I am an avid consumer of romance, fantasy, and mystery in all their multitudinous subgenres, so pardon me if I digress from our usual historical conversation—unless one considers the Bush administration historical. Which it is, of course, but not what most of you want to hear!
My reading preference over the years has always been for stories with romance— for reasons known only to my confused psyche. It didn’t matter if the genre was mystery or science fiction, historical or contemporary, just give me great characters and a hint of romance. So when I first started writing, combining my fascination with history and my love of romance seemed natural. This is not to say that history is my only interest! Heavens, no.
I have an inquiring mind with a creative bent. I love humor and satire. Politics fascinate me because of the human and social motivators behind them. When I first started writing historical romance, I always included the effects of whatever government policies were in effect in the era I was writing about. (I’m currently editing Rebel Dreams which uses the Stamp Act as the villain. In The Irish Duchess, I used the plight of Ireland to add conflict between my protagonists.) Government and politics emerge from the culture of the time and affect the society of the future, so I like my characters to reflect the prevailing attitudes of the time.
Unfortunately, these days, romance readers simply aren’t interested in reading much about laws and government. We want the romance, possibly because the books are so much shorter now and because we’re almost completely limited to the Regency era. It’s a shame, because we could learn so much from the mistakes made in the past.
But now that I’m unfettered by the demands of New York publishers and their limited market, I’m stretching my wings. Only readers can shoot me down! My first step outside the romance genre was Evil Genius, a book I billed as a family mystery—because it was that in every sense of the word. The mystery involved the family, and the book was about a family slowly reuniting. Romantic potential is there, because I can’t not write relationships. Since then, Amazon has taught me to call it a book about a woman sleuth and/or an amateur detective. Already, I’m being tethered!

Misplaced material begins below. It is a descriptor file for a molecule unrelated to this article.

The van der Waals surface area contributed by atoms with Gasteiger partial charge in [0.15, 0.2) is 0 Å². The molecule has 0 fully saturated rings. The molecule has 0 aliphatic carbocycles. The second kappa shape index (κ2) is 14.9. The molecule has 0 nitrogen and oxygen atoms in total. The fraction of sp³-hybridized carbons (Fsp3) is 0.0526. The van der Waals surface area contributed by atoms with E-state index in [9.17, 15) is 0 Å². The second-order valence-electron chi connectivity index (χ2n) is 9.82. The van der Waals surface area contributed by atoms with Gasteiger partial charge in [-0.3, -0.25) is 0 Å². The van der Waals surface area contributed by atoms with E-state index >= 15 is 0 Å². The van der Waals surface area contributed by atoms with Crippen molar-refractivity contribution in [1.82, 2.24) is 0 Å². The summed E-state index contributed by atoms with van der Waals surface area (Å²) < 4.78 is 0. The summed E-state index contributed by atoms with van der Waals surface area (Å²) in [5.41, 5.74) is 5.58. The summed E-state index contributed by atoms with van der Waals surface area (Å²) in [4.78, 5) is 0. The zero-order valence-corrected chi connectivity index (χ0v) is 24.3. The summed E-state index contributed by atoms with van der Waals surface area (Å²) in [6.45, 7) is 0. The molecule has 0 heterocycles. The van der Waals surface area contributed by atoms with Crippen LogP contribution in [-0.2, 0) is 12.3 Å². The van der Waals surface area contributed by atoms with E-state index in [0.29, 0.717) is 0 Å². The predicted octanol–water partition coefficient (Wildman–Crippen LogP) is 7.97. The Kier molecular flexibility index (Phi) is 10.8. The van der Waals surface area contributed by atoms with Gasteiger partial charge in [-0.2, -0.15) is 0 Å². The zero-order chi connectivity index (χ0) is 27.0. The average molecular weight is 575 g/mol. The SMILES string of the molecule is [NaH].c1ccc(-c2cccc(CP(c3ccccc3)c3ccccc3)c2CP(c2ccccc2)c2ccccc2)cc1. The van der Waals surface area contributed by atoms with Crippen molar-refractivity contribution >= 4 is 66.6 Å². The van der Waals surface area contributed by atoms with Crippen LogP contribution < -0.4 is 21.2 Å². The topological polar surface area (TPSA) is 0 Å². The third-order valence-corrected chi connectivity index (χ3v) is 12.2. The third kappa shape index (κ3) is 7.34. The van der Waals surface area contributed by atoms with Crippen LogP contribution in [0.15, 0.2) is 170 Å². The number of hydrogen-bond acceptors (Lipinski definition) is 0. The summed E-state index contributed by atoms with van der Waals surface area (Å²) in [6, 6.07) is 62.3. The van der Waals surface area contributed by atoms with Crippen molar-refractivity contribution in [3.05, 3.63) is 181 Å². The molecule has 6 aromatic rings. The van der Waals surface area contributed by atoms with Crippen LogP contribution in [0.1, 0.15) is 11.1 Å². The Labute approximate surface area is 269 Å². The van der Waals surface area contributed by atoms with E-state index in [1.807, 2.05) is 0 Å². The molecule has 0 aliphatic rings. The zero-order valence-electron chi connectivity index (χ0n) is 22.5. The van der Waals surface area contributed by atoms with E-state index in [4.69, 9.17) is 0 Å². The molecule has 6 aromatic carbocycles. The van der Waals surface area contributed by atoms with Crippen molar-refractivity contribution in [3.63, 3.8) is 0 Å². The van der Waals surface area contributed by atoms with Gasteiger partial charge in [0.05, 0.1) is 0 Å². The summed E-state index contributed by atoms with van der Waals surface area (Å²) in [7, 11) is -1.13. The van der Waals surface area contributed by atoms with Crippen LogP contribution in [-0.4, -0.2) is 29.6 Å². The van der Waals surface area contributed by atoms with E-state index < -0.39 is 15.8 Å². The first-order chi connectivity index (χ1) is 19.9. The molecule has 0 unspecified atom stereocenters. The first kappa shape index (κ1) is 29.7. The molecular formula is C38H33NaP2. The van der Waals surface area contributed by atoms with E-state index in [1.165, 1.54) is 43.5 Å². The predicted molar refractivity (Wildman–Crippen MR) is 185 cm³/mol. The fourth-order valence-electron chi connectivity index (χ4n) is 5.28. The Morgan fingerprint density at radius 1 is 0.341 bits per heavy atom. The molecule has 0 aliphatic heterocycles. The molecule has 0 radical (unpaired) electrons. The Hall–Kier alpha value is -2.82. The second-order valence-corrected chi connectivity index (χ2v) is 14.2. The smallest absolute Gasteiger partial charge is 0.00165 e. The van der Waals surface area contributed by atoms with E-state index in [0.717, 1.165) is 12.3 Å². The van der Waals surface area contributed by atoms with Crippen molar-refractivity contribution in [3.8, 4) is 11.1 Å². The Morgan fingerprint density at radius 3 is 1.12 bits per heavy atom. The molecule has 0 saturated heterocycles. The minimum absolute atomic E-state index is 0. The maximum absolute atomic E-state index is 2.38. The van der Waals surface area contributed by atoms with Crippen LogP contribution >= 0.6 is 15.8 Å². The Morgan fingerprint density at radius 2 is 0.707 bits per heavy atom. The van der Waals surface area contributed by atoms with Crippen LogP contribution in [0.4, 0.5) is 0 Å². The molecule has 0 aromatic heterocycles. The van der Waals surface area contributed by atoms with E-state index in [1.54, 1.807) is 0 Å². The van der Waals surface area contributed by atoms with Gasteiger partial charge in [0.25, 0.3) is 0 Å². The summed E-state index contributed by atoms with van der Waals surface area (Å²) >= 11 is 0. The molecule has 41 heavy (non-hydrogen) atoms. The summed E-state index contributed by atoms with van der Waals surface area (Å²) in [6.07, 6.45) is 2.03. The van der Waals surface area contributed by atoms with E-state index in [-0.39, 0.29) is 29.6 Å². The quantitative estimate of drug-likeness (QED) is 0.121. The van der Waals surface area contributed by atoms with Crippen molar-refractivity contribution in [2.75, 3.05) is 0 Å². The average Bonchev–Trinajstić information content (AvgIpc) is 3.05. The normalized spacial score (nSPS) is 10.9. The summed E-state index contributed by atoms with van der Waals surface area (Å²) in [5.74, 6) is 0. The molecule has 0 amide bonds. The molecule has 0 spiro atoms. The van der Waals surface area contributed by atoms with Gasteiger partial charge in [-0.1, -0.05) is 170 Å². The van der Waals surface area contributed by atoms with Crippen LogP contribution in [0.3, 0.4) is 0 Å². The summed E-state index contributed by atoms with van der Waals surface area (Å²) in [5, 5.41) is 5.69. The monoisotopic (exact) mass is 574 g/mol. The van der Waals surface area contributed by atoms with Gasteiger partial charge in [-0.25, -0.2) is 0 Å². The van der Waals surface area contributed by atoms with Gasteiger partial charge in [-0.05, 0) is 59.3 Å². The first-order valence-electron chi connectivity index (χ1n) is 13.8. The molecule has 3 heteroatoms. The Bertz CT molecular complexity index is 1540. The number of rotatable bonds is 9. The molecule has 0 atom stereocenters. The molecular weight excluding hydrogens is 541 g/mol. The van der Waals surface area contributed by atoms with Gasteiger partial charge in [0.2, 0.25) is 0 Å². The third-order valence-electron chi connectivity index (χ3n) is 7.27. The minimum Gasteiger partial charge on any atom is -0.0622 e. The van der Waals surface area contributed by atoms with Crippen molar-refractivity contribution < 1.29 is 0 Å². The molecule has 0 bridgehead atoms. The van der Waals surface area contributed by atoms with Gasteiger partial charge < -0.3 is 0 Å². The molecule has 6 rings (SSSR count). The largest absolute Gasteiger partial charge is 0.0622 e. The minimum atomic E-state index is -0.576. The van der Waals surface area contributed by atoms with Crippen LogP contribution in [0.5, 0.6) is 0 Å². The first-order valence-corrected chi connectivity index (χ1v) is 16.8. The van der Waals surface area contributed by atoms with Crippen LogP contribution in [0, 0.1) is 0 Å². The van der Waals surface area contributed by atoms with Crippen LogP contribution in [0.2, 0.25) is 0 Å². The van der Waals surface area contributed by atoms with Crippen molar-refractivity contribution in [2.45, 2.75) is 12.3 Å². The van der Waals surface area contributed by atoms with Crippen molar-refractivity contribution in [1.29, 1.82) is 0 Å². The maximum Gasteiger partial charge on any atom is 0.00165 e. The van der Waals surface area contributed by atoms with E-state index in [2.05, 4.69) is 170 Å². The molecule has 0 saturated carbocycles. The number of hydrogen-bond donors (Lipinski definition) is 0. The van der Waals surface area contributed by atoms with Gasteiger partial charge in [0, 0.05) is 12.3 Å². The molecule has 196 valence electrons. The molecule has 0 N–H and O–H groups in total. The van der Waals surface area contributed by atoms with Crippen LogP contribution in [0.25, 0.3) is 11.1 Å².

Back to history: I plotted the entire Family Genius Mystery series during the Bush administration when political conspiracies abounded. Due to market and time limitations, I didn’t publish Evil Genius until 2011. I updated the technology for 2011 and fixed a few dates, but the prevailing attitude is from a few years after 9/11. The series is now stuck in a historical time warp since the books cover a little over a year leading up to the 2012 elections. Does that make them historical or fantasy?
The politics really aren’t the point of the series, they’re just the basis for the satire. The point of the series will always be the family and the various mysteries they walk into. It’s a complicated family! And yes, there is the hint of romance, although the protagonists are still too prickly to admit it.
That is my long-winded way of introducing Undercover Genius, the second in the Family Genius mysteries. Maybe I’m writing future history?
What genres do you read the most? Do you miss anything from the “old days” of historical romance? What would you bring back if you could—time periods? Sagas? Are you a romance addict like me? How much romance do you like to see in other genres? Any favorite reads? (I’m always on the lookout for good books. Wench readers have the most brilliant suggestions!)
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If you are already on the list, you don’t need to reenter. The prize is a $10 Amazon gift certificate. The contest runs until February 28 and the winner will be randomly selected from all active members of my newsletter list. Bonus--those who are signed up for the newsletter by January 31 will get advance notice of a special... Good luck.